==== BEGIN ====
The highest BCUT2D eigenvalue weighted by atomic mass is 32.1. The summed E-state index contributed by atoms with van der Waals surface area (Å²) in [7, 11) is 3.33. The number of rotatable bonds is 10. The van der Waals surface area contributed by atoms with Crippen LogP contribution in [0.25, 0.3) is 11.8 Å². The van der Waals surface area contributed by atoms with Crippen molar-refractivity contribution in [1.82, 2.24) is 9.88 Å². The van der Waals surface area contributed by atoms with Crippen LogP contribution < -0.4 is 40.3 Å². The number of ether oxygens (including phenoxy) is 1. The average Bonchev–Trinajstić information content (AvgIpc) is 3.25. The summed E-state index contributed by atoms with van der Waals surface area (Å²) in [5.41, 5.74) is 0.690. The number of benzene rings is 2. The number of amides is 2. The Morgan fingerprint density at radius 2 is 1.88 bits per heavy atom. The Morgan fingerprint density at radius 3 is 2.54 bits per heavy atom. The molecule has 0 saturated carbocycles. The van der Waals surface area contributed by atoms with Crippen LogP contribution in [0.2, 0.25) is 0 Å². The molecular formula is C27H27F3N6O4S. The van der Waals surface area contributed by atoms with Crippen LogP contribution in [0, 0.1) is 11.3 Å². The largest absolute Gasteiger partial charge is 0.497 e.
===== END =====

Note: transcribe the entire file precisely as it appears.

The highest BCUT2D eigenvalue weighted by atomic mass is 32.1. The summed E-state index contributed by atoms with van der Waals surface area (Å²) in [7, 11) is 3.33. The number of rotatable bonds is 10. The van der Waals surface area contributed by atoms with Crippen LogP contribution in [0.25, 0.3) is 11.8 Å². The van der Waals surface area contributed by atoms with Crippen molar-refractivity contribution in [1.82, 2.24) is 9.88 Å². The van der Waals surface area contributed by atoms with Crippen LogP contribution < -0.4 is 40.3 Å². The number of ether oxygens (including phenoxy) is 1. The average Bonchev–Trinajstić information content (AvgIpc) is 3.25. The summed E-state index contributed by atoms with van der Waals surface area (Å²) in [5.41, 5.74) is 0.690. The number of benzene rings is 2. The number of amides is 2. The Morgan fingerprint density at radius 2 is 1.88 bits per heavy atom. The Morgan fingerprint density at radius 3 is 2.54 bits per heavy atom. The molecule has 0 saturated carbocycles. The van der Waals surface area contributed by atoms with Crippen LogP contribution in [0.2, 0.25) is 0 Å². The molecular formula is C27H27F3N6O4S. The van der Waals surface area contributed by atoms with Crippen LogP contribution in [0, 0.1) is 11.3 Å². The largest absolute Gasteiger partial charge is 0.497 e.